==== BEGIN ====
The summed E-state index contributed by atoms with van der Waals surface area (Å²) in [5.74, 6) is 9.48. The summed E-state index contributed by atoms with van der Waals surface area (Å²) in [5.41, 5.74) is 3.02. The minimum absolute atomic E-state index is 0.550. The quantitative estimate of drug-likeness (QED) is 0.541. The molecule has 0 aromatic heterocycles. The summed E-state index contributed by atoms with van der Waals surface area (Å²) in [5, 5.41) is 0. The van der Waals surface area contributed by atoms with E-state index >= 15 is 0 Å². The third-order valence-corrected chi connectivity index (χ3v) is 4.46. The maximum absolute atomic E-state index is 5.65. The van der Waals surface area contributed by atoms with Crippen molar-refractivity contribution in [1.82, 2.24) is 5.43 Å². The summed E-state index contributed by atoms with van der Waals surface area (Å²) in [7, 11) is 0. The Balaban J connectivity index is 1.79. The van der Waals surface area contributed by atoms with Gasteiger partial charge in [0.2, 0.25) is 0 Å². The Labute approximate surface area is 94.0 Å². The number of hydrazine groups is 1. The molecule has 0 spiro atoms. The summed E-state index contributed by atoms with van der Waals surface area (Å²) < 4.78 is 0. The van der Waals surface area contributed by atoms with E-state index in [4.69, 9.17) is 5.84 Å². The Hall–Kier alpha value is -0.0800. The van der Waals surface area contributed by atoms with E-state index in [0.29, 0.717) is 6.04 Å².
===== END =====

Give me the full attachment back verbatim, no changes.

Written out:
The summed E-state index contributed by atoms with van der Waals surface area (Å²) in [5.74, 6) is 9.48. The summed E-state index contributed by atoms with van der Waals surface area (Å²) in [5.41, 5.74) is 3.02. The minimum absolute atomic E-state index is 0.550. The quantitative estimate of drug-likeness (QED) is 0.541. The molecule has 0 aromatic heterocycles. The summed E-state index contributed by atoms with van der Waals surface area (Å²) in [5, 5.41) is 0. The van der Waals surface area contributed by atoms with E-state index >= 15 is 0 Å². The third-order valence-corrected chi connectivity index (χ3v) is 4.46. The maximum absolute atomic E-state index is 5.65. The van der Waals surface area contributed by atoms with Crippen molar-refractivity contribution in [1.82, 2.24) is 5.43 Å². The summed E-state index contributed by atoms with van der Waals surface area (Å²) in [7, 11) is 0. The Balaban J connectivity index is 1.79. The van der Waals surface area contributed by atoms with Gasteiger partial charge in [0.2, 0.25) is 0 Å². The Labute approximate surface area is 94.0 Å². The number of hydrazine groups is 1. The molecule has 0 spiro atoms. The summed E-state index contributed by atoms with van der Waals surface area (Å²) < 4.78 is 0. The van der Waals surface area contributed by atoms with E-state index in [4.69, 9.17) is 5.84 Å². The Hall–Kier alpha value is -0.0800. The van der Waals surface area contributed by atoms with E-state index in [0.29, 0.717) is 6.04 Å².